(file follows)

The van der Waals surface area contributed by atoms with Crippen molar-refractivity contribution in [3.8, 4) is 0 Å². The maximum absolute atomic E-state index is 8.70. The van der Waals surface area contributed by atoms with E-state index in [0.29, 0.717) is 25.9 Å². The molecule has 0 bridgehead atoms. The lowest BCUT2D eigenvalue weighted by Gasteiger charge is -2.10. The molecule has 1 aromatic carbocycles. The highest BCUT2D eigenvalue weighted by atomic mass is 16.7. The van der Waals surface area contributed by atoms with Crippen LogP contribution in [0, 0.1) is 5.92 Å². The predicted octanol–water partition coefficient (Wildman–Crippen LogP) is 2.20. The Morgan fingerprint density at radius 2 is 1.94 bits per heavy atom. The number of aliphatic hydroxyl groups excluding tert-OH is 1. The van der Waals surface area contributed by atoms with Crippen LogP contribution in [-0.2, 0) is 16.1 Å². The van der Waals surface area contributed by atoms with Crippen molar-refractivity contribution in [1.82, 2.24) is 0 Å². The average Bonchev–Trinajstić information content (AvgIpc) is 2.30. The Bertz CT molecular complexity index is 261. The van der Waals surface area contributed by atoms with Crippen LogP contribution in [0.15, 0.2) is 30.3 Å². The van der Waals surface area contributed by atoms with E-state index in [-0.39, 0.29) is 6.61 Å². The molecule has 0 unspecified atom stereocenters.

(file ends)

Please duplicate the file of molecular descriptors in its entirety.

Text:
The van der Waals surface area contributed by atoms with Crippen molar-refractivity contribution in [3.8, 4) is 0 Å². The maximum absolute atomic E-state index is 8.70. The van der Waals surface area contributed by atoms with E-state index in [0.29, 0.717) is 25.9 Å². The molecule has 0 bridgehead atoms. The lowest BCUT2D eigenvalue weighted by Gasteiger charge is -2.10. The molecule has 1 aromatic carbocycles. The highest BCUT2D eigenvalue weighted by atomic mass is 16.7. The van der Waals surface area contributed by atoms with Crippen LogP contribution in [0, 0.1) is 5.92 Å². The predicted octanol–water partition coefficient (Wildman–Crippen LogP) is 2.20. The Morgan fingerprint density at radius 2 is 1.94 bits per heavy atom. The number of aliphatic hydroxyl groups excluding tert-OH is 1. The van der Waals surface area contributed by atoms with Crippen LogP contribution in [-0.2, 0) is 16.1 Å². The van der Waals surface area contributed by atoms with Crippen molar-refractivity contribution in [1.82, 2.24) is 0 Å². The average Bonchev–Trinajstić information content (AvgIpc) is 2.30. The Bertz CT molecular complexity index is 261. The van der Waals surface area contributed by atoms with Crippen LogP contribution in [0.15, 0.2) is 30.3 Å². The van der Waals surface area contributed by atoms with E-state index in [-0.39, 0.29) is 6.61 Å². The molecule has 0 unspecified atom stereocenters.